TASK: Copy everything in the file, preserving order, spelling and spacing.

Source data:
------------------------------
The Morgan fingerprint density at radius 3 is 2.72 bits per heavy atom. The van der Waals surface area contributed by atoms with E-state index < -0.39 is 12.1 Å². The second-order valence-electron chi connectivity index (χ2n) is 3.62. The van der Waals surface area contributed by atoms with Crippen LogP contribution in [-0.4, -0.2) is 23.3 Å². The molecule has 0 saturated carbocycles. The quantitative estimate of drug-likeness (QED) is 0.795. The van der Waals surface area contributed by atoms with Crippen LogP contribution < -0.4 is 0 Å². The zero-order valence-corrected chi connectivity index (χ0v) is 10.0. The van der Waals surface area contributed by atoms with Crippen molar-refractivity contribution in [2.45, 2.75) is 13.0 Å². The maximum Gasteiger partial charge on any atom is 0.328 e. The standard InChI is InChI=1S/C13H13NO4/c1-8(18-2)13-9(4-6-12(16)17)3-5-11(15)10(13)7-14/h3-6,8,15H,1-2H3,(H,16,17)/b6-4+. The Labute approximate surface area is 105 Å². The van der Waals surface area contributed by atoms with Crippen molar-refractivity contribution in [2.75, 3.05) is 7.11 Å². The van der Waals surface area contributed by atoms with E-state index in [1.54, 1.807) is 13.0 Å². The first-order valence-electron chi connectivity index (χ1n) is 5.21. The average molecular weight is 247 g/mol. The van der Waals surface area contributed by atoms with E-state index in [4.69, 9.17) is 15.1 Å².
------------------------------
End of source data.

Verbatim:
The Morgan fingerprint density at radius 3 is 2.72 bits per heavy atom. The van der Waals surface area contributed by atoms with E-state index < -0.39 is 12.1 Å². The second-order valence-electron chi connectivity index (χ2n) is 3.62. The van der Waals surface area contributed by atoms with Crippen LogP contribution in [-0.4, -0.2) is 23.3 Å². The molecule has 0 saturated carbocycles. The quantitative estimate of drug-likeness (QED) is 0.795. The van der Waals surface area contributed by atoms with Crippen LogP contribution < -0.4 is 0 Å². The zero-order valence-corrected chi connectivity index (χ0v) is 10.0. The van der Waals surface area contributed by atoms with Crippen molar-refractivity contribution in [2.45, 2.75) is 13.0 Å². The maximum Gasteiger partial charge on any atom is 0.328 e. The standard InChI is InChI=1S/C13H13NO4/c1-8(18-2)13-9(4-6-12(16)17)3-5-11(15)10(13)7-14/h3-6,8,15H,1-2H3,(H,16,17)/b6-4+. The Labute approximate surface area is 105 Å². The van der Waals surface area contributed by atoms with Crippen molar-refractivity contribution in [2.75, 3.05) is 7.11 Å². The van der Waals surface area contributed by atoms with E-state index in [1.54, 1.807) is 13.0 Å². The first-order valence-electron chi connectivity index (χ1n) is 5.21. The average molecular weight is 247 g/mol. The van der Waals surface area contributed by atoms with E-state index in [4.69, 9.17) is 15.1 Å².